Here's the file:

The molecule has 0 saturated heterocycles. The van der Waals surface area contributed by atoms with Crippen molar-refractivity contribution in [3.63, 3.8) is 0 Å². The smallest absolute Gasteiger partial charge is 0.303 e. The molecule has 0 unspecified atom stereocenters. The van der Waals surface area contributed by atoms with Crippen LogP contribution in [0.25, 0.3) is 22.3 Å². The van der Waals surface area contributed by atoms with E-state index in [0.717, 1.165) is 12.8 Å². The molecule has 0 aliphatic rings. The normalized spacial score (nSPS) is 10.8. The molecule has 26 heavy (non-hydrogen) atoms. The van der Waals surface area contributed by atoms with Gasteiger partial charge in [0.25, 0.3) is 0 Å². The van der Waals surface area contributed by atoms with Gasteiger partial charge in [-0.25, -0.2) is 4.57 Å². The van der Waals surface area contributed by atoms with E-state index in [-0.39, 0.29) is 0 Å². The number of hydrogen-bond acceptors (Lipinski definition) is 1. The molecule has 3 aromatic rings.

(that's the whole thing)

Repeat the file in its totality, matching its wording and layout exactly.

The molecule has 0 saturated heterocycles. The van der Waals surface area contributed by atoms with Crippen molar-refractivity contribution in [3.63, 3.8) is 0 Å². The smallest absolute Gasteiger partial charge is 0.303 e. The molecule has 0 unspecified atom stereocenters. The van der Waals surface area contributed by atoms with Crippen LogP contribution in [0.25, 0.3) is 22.3 Å². The van der Waals surface area contributed by atoms with E-state index in [0.717, 1.165) is 12.8 Å². The molecule has 0 aliphatic rings. The normalized spacial score (nSPS) is 10.8. The molecule has 26 heavy (non-hydrogen) atoms. The van der Waals surface area contributed by atoms with Gasteiger partial charge in [0.25, 0.3) is 0 Å². The van der Waals surface area contributed by atoms with Gasteiger partial charge in [-0.25, -0.2) is 4.57 Å². The van der Waals surface area contributed by atoms with E-state index in [-0.39, 0.29) is 0 Å². The number of hydrogen-bond acceptors (Lipinski definition) is 1. The molecule has 3 aromatic rings.